Uproar in the House as PM reveals $117m spent on overseas trips
Holness: Ministers must travel with frugality
A nasty episode of name-calling, jeers and shouts of abuse characterised most of the approximately hour-long interlude during which Prime Minister Portia Simpson Miller answered questions about her frequent overseas trips in the House of Representatives yesterday.
House Speaker Michael Peart fought to keep order during most of the period as Opposition Leader Andrew Holness posed some follow-up questions emanating from the 61-page document tabled by Simpson Miller with her answers to his original questions.
There were only a few copies of the document available. The Opposition had to make do with two copies, and the Government members with probably two more. No copies were available for the press.
The prime minister's answers said that full cost of overseas visits by members of her Government, including junior ministers, was $117.8 million. The cost of trips paid for by the Office of the Prime Minister was $25 million for staff, and $15 million for the prime minister alone on her 25 trips.
Holness was greeted with laughter and derision when he rose to ask additional questions.
Leader of Opposition Business Derrick Smith suggested that the Speaker ensure that the opposition leader was protected by the chair, but Peart said the jeers were not confined to one side.
When the Opposition demanded that the Government show the opposition leader some respect, junior minister Luther Buchanan said, "him doan deserve that yet".
"No amount of noise and distraction is going to prevent me, or the members on this side from bringing out the truth about the operations of this Government. So they can make as much noise as they want," Holness responded.
"I take a stand on this side, that when the prime minister rises on her feet, and all my members here are aware of the stand I take, that the Office of the Prime Minister must be respected. I take that stand and I am not here begging respect from anyone," he added.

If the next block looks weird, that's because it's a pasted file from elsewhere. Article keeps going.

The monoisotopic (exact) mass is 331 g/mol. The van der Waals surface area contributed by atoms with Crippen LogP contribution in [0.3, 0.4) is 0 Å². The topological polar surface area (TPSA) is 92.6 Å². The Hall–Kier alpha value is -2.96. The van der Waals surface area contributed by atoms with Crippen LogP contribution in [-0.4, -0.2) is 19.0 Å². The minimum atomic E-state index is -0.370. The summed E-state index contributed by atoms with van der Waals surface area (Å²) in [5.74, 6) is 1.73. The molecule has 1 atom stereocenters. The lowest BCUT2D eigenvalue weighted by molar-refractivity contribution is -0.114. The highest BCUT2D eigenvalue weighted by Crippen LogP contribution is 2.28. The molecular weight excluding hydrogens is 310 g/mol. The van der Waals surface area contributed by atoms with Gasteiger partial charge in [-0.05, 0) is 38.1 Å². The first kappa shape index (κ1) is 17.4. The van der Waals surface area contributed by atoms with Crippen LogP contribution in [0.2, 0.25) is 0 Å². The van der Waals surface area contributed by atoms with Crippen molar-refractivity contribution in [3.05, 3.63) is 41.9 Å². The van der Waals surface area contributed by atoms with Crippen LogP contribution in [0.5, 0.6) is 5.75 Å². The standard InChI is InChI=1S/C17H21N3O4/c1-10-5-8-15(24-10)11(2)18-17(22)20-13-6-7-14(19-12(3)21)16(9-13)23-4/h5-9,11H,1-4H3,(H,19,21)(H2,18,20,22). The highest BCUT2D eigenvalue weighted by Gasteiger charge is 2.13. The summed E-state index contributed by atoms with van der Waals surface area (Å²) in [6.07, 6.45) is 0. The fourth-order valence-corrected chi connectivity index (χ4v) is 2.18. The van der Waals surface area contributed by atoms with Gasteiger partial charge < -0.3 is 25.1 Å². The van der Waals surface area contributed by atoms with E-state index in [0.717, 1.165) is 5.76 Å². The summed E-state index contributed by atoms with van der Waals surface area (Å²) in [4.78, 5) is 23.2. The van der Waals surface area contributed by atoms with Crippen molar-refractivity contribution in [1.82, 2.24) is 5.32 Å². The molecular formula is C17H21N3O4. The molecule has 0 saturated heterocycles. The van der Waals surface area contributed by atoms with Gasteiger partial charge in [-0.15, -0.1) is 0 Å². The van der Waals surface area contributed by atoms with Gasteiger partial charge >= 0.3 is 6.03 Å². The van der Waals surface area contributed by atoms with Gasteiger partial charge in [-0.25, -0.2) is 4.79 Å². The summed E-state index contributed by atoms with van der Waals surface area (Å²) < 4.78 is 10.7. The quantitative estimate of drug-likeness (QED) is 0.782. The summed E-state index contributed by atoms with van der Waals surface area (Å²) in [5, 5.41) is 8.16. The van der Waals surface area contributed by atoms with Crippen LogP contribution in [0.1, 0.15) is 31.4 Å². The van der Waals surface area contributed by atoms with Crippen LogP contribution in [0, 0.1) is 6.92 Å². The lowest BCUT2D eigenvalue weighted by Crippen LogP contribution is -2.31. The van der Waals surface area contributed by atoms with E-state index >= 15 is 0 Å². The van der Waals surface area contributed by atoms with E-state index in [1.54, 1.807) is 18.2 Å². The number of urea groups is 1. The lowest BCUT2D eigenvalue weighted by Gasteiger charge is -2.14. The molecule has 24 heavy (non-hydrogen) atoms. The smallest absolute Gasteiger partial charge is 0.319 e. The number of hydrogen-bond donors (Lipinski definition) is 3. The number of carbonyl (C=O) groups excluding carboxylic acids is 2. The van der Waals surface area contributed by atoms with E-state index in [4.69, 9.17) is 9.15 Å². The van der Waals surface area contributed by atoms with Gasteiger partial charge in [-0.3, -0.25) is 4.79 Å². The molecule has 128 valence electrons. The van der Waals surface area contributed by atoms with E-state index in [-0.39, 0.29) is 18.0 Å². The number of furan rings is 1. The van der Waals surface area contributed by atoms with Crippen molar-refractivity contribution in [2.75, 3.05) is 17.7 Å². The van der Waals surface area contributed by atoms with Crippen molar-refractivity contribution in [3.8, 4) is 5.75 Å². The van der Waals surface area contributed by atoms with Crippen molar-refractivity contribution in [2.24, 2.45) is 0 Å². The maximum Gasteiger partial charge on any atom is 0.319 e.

Holness said that it was understood that prime ministers must travel, however, the debate was not about "whether or not prime ministers should travel, or are entitled to travel, but that when prime ministers travel they must report to Parliament".
"And they must exercise the entitlement of travel with discretion and frugality," the opposition leader said.
The most expensive trip listed by the prime minister's document was the $6.5 million spent on a seven-day visit Ethiopia in May 2013 for the 50th anniversary celebrations of the Organisation of African States (OAS)/African Union.
But Holness came under some heavy bombardment from Government members when he asked about the outcome of the expensive Addis Ababa trip.
The prime minister said that she was surprised at the question being asked about an African nation.
"Fifty years of the African Union and I am touring where my ancestors were born and bred, some of them, and some in Jamaica, and you know something, Mr Speaker, never mind enslavers, because there were times when our own caught us and sell us into slavery...," Simpson Miller said as she related the story of African children caught and sold into slavery.
"The African blood runs deep in my veins..." she said.
"The African blood runs deep in me, as well," Holness responded.
"No, no, no," shouted Government MPs, which angered Holness.